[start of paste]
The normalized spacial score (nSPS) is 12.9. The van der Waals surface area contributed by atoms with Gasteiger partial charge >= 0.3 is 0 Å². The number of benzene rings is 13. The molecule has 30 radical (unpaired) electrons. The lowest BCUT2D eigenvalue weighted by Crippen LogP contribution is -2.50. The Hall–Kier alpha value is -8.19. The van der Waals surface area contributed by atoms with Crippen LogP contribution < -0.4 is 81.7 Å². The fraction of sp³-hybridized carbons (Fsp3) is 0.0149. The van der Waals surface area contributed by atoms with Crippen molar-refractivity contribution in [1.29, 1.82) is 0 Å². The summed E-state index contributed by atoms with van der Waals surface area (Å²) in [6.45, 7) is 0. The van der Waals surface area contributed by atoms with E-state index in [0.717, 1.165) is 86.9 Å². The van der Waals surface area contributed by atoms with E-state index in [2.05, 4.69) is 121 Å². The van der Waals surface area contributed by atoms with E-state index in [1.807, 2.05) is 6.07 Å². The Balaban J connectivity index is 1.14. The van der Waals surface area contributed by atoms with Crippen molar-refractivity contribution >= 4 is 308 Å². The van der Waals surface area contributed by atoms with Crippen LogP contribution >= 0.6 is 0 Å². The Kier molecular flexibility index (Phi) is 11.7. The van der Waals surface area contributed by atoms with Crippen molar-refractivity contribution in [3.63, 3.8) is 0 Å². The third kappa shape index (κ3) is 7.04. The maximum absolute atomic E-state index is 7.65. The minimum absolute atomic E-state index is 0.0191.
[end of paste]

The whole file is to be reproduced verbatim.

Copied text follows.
The normalized spacial score (nSPS) is 12.9. The van der Waals surface area contributed by atoms with Gasteiger partial charge >= 0.3 is 0 Å². The number of benzene rings is 13. The molecule has 30 radical (unpaired) electrons. The lowest BCUT2D eigenvalue weighted by Crippen LogP contribution is -2.50. The Hall–Kier alpha value is -8.19. The van der Waals surface area contributed by atoms with Crippen LogP contribution < -0.4 is 81.7 Å². The fraction of sp³-hybridized carbons (Fsp3) is 0.0149. The van der Waals surface area contributed by atoms with Crippen molar-refractivity contribution in [1.29, 1.82) is 0 Å². The summed E-state index contributed by atoms with van der Waals surface area (Å²) in [6.45, 7) is 0. The van der Waals surface area contributed by atoms with E-state index in [0.717, 1.165) is 86.9 Å². The van der Waals surface area contributed by atoms with E-state index in [2.05, 4.69) is 121 Å². The van der Waals surface area contributed by atoms with E-state index in [1.807, 2.05) is 6.07 Å². The Balaban J connectivity index is 1.14. The van der Waals surface area contributed by atoms with Crippen molar-refractivity contribution >= 4 is 308 Å². The van der Waals surface area contributed by atoms with Crippen LogP contribution >= 0.6 is 0 Å². The Kier molecular flexibility index (Phi) is 11.7. The van der Waals surface area contributed by atoms with Crippen molar-refractivity contribution in [3.63, 3.8) is 0 Å². The third kappa shape index (κ3) is 7.04. The maximum absolute atomic E-state index is 7.65. The minimum absolute atomic E-state index is 0.0191.